Authentic New Orleans food is hard to come by in Tallahassee. I have always enjoyed eating the spicy crab and chicken-filled jambalaya made by my family friend, Shawn Stokes, a native of New Orleans. She brings a feel of the “Big Easy” into her kitchen.
Two New Orleans-themed local restaurants I have gotten to try are Harrys: Seafood Bar and Grille in downtown Tallahassee Coosh’s, located in College Town (it also has a place in Killearn in northeast Tallahassee). Both pride themselves on providing top-quality New Orleans cuisine, but Coosh’s is the only one that could compare to Ms. Stokes’ authentic jambalaya.
As I walked into Coosh’s for the first time, I noticed that the atmosphere was totally different from Harry’s. There were daiquiri machines, college girls in crop tops and shorts and guys chugging down beers and making bets on the game. (Being that the location was in College Town, it made sense.) I sat down and looked through the menu. Of course, I had to get my hands on that jambalaya.
While my waiter returned with a steaming plate in her hand, I could smell and feel the love in the dish. I was too excited to take my first bite. As I devoured the food, I got flash backs of the same tastes that Ms. Stokes’ jambalaya gave me. The meat was well seasoned, the hints of old bay and bay leaves, and that very slight soup texture is what had me sold.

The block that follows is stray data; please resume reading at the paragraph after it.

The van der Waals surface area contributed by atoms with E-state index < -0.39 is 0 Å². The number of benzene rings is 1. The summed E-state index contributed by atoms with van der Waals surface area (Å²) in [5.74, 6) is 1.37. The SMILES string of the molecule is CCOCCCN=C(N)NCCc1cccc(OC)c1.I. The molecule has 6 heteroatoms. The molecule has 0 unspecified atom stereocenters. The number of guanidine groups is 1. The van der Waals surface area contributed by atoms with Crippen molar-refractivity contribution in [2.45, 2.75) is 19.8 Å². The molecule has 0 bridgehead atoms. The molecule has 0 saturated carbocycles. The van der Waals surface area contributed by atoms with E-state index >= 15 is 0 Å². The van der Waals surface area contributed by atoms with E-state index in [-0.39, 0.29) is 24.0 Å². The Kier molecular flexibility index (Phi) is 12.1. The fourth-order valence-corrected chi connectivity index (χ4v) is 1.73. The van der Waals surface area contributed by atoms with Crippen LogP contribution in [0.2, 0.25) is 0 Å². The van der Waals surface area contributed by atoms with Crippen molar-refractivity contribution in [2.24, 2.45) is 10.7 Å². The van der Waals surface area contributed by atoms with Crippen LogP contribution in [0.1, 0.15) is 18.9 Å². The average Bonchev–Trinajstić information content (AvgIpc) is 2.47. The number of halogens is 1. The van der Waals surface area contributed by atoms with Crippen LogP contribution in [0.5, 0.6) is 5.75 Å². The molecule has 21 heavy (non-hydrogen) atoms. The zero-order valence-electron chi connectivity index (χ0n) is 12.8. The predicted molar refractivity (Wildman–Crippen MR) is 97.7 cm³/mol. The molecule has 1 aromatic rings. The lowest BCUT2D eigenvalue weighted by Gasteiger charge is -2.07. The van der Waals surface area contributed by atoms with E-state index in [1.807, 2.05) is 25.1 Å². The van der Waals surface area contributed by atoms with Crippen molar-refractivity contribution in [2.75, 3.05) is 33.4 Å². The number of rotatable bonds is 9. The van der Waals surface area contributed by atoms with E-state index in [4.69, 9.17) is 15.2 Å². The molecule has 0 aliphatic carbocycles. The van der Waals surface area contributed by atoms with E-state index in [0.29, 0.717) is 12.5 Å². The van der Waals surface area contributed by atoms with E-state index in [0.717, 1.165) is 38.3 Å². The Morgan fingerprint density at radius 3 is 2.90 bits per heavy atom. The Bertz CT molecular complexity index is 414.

Harry’s is about class with a little touch of the South. There were no girls walking around in shorts and surely no guys chugging beers, but I was greeted with a rather fancy décor and very soft music playing in the background.
As my waiter seated me, I was instantly met with warm bread and this garlicky butter— something I was not offered at Coosh’s.
I immediately ran through the menu and knew specifically what I wanted— the jambalaya. I asked the waiter if I could opt out of having shrimp in my jambalaya because I wasn’t craving it that day. She declined, saying “Their food is already pre-mixed.” I couldn’t help but think Coosh’s would not do this to me.
This time around when my plate came there was no steam, I really didn’t smell anything and quite frankly I wanted to send the plate back. But I took a stab at it anyway. I didn’t get that authentic New Orleans feel. The rice was almost too mushy and the meat was bland. I did not get that taste of authenticity.
In the end, Coosh’s definitely won me over. There were no “pre-mixed” dishes and everything was just more fresh and to my liking. Coosh’s took me back to Stokes’ kitchen, where everything was fresh, raw and straight from New Orleans. Harry’s just gave me typical chain-style restaurant fare. Although Harry’s won me over in the atmosphere category, I still don’t mind the casual vibe at Coosh’s.
This all proves that authenticity always wins in the end.